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WPF Timer (DispatcherTimer)


Posted Date: 28-Jun-2009  Last Updated:   Category: WPF    
Author: Member Level: Gold    Points: 30



This article discusses the WPF DispatcherTimer.

Most of us are from a background of C# (or VB.Net). You must have some point of time come across a scenario for performing a repetitive GUI operation after certain period of time. The solution in most cases has been the WinForm's Timer.

What about WPF ? Does it have a Timer ?

WPF no different to WinForm has it's own Timer equivalent. It is called DispatcherTimer. There are other options to get the Timer behavior but one of the most efficient for a Window based operation is the DispatcherTimer.

I have attached a sample Timer application demonstrating the functionality.

The window has a "Start timer" and "Stop timer" functionality. There is an input TextBox which takes the Timer frequency in milliseconds.

Just enter the Timer frequency in millisecond and hit the "Start timer" button. There is a status bar which displays the status of the time. At start it will be blank. When you start the Timer it will display the current Time and when you stop the Timer it will display the "Stopped" status.

Let us discuss the code to look into how we use it.

XAML,

< Window x:Class="TimerSample.Window1"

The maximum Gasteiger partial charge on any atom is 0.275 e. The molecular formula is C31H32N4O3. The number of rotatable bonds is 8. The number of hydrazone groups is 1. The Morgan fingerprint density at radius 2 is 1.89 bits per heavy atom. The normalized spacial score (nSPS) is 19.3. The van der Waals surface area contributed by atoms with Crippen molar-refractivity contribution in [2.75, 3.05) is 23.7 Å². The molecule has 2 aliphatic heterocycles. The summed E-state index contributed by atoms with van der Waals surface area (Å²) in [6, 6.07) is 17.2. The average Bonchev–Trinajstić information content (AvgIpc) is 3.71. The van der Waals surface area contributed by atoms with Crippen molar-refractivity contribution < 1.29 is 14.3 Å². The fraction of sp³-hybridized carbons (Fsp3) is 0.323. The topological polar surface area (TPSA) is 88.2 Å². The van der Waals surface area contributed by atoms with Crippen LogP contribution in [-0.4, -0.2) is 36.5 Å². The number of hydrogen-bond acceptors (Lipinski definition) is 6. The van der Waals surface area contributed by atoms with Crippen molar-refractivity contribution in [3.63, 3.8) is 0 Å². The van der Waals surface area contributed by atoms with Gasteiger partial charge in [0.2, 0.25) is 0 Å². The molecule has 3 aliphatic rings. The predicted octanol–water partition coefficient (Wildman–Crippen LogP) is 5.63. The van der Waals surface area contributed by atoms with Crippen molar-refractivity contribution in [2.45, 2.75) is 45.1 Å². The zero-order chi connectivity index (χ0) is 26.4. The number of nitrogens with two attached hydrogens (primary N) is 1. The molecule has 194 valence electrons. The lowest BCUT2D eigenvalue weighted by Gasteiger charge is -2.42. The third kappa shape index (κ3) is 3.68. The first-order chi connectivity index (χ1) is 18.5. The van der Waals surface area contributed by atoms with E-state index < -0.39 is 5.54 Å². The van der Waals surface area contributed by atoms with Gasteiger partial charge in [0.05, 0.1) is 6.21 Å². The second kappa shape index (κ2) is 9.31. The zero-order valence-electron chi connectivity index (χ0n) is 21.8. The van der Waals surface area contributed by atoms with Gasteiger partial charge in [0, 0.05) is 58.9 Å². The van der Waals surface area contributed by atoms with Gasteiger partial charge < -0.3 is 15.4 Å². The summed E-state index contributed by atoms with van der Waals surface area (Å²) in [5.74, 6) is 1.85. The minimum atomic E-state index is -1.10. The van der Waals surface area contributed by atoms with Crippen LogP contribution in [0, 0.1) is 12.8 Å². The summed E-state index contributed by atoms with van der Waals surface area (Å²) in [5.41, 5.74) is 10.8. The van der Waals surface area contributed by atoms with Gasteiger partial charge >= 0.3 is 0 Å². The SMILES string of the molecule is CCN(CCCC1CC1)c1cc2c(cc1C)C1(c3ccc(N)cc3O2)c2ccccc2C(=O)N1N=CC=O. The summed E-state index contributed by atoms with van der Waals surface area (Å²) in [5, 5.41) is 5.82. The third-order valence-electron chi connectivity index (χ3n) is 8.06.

xmlns="http://schemas.microsoft.com/winfx/2006/xaml/presentation"
xmlns:x="http://schemas.microsoft.com/winfx/2006/xaml"
Title="Timer" Height="148" Width="300" ResizeMode="NoResize" WindowStartupLocation="CenterScreen">
<StackPanel Orientation="Vertical">
<StackPanel Orientation="Horizontal">
<Label Margin="50,5,5,5">Timer value:</Label>
<TextBox Name="time" Height="20">1000</TextBox>
<Label Margin="0,5,5,5" FontWeight="Bold">ms</Label>
</StackPanel>
<StackPanel Orientation="Horizontal">
<Button Margin="50,5,5,5" Click="Start_Click">Start timer</Button>
<Button Margin="5,5,75,5" Click="Stop_Click">Stop timer</Button>
</StackPanel>
<TextBlock Name="status" Margin="0,35,0,0" Background="LightGray" Height="20" Padding="25,0,0,0">Not working</TextBlock>
</StackPanel>
</Window>


Code behind,

public partial class Window1 : Window
{
DispatcherTimer _timer;

public Window1()
{
InitializeComponent();

_timer = new DispatcherTimer();
_timer.Tick += new EventHandler(delegate(object s, EventArgs a)
{
status.Text = "Started: " + DateTime.Now;
//MessageBox.Show("Dummy message"); //notify timer end
//this.Close(); //close application
});
}

private void Start_Click(object sender, RoutedEventArgs e)
{
// Set the Interval
_timer.Interval = TimeSpan.FromMilliseconds(Convert.ToDouble(time.Text));

// Start the timer
_timer.Start();

status.Text = "Started";
}

private void Stop_Click(object sender, RoutedEventArgs e)
{
// Stop the timer
_timer.Stop();

status.Text = "Stopped";
}
}


We have a local variable of type DispatcherTimer - _timer. We manipulate this variable to start and stop the timer. At start we initialize the variable with an Event delegate to fire whenever the Timer ticks.

_timer.Tick += new EventHandler(delegate(object s, EventArgs a)
{
status.Text = "Started: " + DateTime.Now;
//MessageBox.Show("Dummy message"); //notify timer end
//this.Close(); //close application
});


I have specifically left the commented lines to show the different possibilities that can be done in the Event delegate. Whenever the Timer ticks the event is fired and Status bar is updated with the most recent DateTime.

DispatcerTimer runs on the UI thread and hence does not need marshaling back and forth as we have to do in the normal cases of a Thread.

Have fun.


Reference: http://abitsmart.com/?p=127


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